Up a Mountain, Out of a Rut

A year ago, my idea of a hike was a brisk walk around Green Lake. In fact, I was convinced I hated hiking. Even though I knew that Mt. Si was one of the most popular hiking destinations in the area, my eyes would slide past it as I drove I-90 to go skiing or to Eastern Washington. I wasn’t even sure which mountain it was, and didn’t much care. I knew I had no interest in trying to tromp up it.

What a difference a year makes.

Back in November, when I saw Mt. Si on the training schedule for April, I was doubtful. I mean, these coaches apparently had confidence we could do it, but I wasn’t so sure. It was a big jump from anything I’d attempted so far.

The top of Mt. Si, in the fog.

Of course, as we’ve done harder hikes each week, it began to seem more possible. But it’s hard to describe the feeling I had actually standing at the top of the darn thing yesterday. (And even though, once again, we couldn’t see the view.) In a way, it feels like sort of a graduation, that I can legitimately call myself a hiker.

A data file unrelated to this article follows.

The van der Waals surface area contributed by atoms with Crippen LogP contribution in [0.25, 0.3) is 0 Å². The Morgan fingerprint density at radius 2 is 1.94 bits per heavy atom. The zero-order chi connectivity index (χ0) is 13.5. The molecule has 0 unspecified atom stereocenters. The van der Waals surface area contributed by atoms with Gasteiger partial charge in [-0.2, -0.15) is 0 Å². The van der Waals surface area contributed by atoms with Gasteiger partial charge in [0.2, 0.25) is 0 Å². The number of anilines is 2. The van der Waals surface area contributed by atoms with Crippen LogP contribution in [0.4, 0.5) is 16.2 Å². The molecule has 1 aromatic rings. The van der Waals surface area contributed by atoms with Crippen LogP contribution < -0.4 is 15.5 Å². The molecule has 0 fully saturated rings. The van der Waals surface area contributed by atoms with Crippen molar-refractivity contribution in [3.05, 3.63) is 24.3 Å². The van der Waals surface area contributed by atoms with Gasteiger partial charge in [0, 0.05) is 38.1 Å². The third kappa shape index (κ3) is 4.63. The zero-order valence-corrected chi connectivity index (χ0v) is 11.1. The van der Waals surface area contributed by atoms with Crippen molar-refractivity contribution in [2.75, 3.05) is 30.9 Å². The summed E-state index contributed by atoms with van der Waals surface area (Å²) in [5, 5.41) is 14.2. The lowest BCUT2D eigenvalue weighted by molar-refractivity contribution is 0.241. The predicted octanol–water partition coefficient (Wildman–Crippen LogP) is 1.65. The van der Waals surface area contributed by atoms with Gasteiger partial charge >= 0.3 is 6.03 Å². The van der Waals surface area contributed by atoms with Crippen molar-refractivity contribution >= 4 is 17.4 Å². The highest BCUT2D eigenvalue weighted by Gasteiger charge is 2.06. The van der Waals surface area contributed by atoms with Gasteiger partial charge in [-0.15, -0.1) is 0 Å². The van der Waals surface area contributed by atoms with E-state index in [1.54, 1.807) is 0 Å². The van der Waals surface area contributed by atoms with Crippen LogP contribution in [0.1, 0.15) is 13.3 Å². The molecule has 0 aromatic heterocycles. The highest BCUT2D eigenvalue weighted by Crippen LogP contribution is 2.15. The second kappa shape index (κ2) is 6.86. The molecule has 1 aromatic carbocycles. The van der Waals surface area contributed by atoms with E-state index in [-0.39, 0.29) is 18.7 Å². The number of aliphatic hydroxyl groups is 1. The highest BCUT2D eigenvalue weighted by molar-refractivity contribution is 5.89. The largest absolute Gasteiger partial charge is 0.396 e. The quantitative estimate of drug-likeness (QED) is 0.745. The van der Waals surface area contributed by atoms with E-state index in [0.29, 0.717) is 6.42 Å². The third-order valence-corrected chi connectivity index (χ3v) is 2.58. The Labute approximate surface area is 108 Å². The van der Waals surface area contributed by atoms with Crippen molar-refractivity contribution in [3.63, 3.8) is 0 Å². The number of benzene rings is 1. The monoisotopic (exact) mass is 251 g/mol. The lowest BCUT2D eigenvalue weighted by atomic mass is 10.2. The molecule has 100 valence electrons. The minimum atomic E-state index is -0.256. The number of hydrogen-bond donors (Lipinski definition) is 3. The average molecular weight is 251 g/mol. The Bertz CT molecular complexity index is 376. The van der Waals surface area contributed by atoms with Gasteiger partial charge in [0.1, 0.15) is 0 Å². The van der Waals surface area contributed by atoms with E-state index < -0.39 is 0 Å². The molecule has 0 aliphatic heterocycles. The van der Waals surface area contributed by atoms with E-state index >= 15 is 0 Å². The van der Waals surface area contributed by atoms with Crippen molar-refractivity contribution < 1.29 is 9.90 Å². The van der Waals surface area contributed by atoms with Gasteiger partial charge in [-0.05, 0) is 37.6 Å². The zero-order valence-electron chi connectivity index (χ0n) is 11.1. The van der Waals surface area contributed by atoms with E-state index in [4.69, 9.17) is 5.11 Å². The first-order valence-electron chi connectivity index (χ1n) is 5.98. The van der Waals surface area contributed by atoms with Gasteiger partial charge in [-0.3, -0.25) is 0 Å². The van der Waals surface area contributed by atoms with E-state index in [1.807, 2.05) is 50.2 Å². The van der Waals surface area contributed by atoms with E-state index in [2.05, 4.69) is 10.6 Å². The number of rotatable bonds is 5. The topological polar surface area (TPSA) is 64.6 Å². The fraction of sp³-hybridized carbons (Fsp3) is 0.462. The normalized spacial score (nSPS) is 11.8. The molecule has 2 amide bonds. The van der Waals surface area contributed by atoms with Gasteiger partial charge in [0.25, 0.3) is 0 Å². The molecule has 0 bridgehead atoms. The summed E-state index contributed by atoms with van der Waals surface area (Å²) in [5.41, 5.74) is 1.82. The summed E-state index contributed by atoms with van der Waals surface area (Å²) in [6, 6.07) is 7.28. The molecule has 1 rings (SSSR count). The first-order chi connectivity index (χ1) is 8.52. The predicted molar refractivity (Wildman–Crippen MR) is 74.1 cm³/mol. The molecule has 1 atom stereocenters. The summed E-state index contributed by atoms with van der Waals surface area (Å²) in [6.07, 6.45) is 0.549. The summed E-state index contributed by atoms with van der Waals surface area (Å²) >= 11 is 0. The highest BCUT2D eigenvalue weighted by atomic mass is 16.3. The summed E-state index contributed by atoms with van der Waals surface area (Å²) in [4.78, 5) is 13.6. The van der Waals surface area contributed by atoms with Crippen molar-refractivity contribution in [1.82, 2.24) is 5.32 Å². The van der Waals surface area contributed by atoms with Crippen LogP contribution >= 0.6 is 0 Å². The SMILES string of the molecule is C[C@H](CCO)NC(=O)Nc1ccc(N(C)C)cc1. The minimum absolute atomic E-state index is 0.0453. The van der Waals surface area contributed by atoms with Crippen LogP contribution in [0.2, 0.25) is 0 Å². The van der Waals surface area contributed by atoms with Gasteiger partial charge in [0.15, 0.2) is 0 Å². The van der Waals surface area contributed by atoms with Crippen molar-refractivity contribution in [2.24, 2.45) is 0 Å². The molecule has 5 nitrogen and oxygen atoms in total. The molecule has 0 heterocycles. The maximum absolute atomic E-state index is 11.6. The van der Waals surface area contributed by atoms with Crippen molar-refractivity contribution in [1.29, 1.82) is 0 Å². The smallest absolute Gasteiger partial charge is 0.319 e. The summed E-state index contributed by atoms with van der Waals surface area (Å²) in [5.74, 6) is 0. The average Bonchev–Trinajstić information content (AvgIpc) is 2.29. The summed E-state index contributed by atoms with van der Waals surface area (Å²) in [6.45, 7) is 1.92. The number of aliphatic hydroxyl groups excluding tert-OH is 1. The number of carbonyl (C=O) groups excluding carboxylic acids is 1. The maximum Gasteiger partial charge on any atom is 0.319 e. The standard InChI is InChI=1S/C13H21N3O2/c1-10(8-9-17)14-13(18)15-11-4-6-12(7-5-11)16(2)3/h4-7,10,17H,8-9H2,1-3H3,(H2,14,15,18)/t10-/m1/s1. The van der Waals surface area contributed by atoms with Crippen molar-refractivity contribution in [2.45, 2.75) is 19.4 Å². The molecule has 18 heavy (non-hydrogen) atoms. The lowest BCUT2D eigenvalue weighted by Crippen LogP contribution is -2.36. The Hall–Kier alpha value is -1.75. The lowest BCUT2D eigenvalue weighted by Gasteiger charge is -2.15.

I was talking to a friend this morning, trying to explain why I’d taken up hiking in the first place. I realized that it was mostly about getting out of a rut – the rut of being unwilling to try something because I thought I didn’t like it….or having a certain image of myself not really doing athletic outdoor things (other than skiing). Funny how a person creates stereotypes about themself. It makes me think more deeply about what other ruts in life I’m in that need changing.

But as for Mt. Si – I did it. (Big smile) And in just over 2.5 hours. The fastest people in our group did it in about 2 hours, which I think is a pretty typical speed for a strong hiker. But hey, I’m happy with getting to the top at a good pace for me and not being in pain the next day. (And since I’m probably the oldest person in our group who’s not an ex-forest ranger, I’m not so concerned that I didn’t make it to the top with the fastest group.)

Of course, I wasn’t thrilled with slipping and sliding on the last steep quarter mile that was covered in snow. And as I hiked uphill, drenched in sweat, nose dripping, hair dripping with rain, I thought that I could perhaps have picked a more glamorous new skill to acquire…but realized this was part of getting out of the rut. I never would have thought before that being such a drippy mess could be fun.

Saturday’s hike: 3,200 ft. of (often steep) elevation gain, 8 miles, carrying my 9 pounds of water

(This was originally posted on April 18 on my hiking blog where you can read more about my 2011 winter hiking adventures.)